Go softens up; POC sticks to its guns | Inquirer Sports

Go softens up; POC sticks to its guns

ATHLETICS chief Go Teng Kok appears to turn from hawk to dove in his dealings with the Philippine Olympic Committee.

While we chatted early this week, I sensed he was extending the olive branch to the country’s Olympic governing body.

Go was banished from and declared persona non grata by the POC two years ago for “acts inimical to its members.” Translation: He had the balls to rock the boat by filing civil cases against POC president Jose Cojuangco Jr. and other officials for his ouster as head of the national sports association for karatedo.

To get even, the POC hurled a legal challenge to Go’s presidency of the Philippine Amateur Track and Field Association (Patafa), a case that went all the way to the Supreme Court. Eventually, the High Tribunal ruled amid technical glitzes by POC lawyers that Go was indeed the lawful Patafa head.


Go has since withdrawn all cases against Cojuangco and company, a scenario that cleans the slate for both sides. His wish is to get his legitimacy back before he relinquishes his 23-year hold on the Patafa and heads to his rocking chair. He said his last official act would be to preside over an election to pick his successor.

Of late, it is business as usual in Go’s shop while Filipino tracksters prepare for the Southeast Asian Games in Burma (Myanmar) this December.

He was to leave for the United States last Wednesday with commissioner Jolly Gomez of the Philippine Sports Commission to seal the deal with American speed specialist Ryan Flaherty. But the trip was cancelled at the last minute.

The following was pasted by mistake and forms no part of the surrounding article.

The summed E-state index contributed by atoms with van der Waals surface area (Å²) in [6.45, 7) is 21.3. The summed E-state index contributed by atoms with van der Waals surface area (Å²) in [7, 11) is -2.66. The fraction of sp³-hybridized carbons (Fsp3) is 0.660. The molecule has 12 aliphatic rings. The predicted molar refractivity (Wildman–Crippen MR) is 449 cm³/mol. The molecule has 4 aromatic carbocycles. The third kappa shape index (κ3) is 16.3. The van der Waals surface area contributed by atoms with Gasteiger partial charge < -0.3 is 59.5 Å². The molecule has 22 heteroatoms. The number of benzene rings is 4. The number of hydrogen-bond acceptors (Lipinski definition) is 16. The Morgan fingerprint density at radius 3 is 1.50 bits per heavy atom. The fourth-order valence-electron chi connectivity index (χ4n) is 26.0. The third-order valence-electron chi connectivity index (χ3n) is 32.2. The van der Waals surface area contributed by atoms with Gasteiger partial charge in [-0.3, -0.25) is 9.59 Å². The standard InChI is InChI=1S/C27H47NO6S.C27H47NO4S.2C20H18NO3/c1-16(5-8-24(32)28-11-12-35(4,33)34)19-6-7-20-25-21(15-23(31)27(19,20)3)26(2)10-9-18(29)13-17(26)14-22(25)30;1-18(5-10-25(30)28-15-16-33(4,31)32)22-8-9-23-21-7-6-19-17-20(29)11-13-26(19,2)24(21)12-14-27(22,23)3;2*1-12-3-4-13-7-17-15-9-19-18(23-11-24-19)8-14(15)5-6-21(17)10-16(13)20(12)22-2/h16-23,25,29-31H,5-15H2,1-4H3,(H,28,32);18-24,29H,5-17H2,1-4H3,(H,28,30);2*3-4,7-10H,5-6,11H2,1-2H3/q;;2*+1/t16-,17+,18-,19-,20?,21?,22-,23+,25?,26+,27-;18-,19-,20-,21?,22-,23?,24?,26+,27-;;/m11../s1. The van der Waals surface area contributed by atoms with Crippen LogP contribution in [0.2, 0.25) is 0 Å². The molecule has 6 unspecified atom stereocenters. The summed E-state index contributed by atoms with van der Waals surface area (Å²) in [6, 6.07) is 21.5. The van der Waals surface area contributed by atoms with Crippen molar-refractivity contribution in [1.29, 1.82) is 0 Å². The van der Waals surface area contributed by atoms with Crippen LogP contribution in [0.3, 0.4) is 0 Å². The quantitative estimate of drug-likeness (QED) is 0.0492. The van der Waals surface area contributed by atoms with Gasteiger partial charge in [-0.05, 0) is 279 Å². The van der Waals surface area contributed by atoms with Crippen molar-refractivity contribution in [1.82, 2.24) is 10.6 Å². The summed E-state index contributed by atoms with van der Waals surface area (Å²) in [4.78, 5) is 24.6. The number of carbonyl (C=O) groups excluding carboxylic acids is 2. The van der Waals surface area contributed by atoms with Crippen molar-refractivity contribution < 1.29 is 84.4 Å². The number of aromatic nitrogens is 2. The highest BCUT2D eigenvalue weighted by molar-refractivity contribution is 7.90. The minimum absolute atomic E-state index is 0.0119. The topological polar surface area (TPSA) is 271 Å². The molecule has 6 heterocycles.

With no clue about Patafa’s priority athletes, coach Flaherty says confidently they’re good for at least seven gold medals at the SEA Games—a boast that initially made a doubting Thomas of Go.


Meantime, back at the ranch, the POC has not wavered from its hardline stance on Go.

POC first vice president and official spokesman Joey Romasanta says lifting Go’s persona non grata status is risky business. “If he’s back, he may never leave as he promised,” Joey said matter-of-factly.


It is no secret that if Go were the strongman of a military junta, the POC, the superpower would relish yanking the carefully cantilevered epaulets off his shoulders.

The POC would like to be present at the recreation of the Patafa minus Go. But Romasanta said, in the interest of track and field and all of Philippine sports, the POC is forced to prop up Go’s holdover presidency until the Patafa holds an authorized election.

To get the polls going, Go’s NSA must have a new constitution palatable to all its stakeholders and will have to be registered with the Securities and Exchange Commission.

Besides, Romasanta insists that Patafa’s voting membership must be established and ground rules put in effect beforehand.

Having said that, Romasanta said Go will always cast his shadow over the election and will always be behind the eventual winner. “The Patafa is Go’s Rotary Club. What would he do without it?” added Joey without skipping a beat.

Philip Ella Juico, former PSC chair and the agrarian reform secretary under the first President Aquino, Cory—current President P-Noy’s mom—is a viable candidate for Go’s replacement.

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Juico, who once thumbed his nose at the Patafa presidency, could be having a change of heart. Go told me Juico will likely join him at the world indoor track and field championships in Moscow next month.

TAGS: Go Teng Kok, Philippine Olympic Committee (POC)

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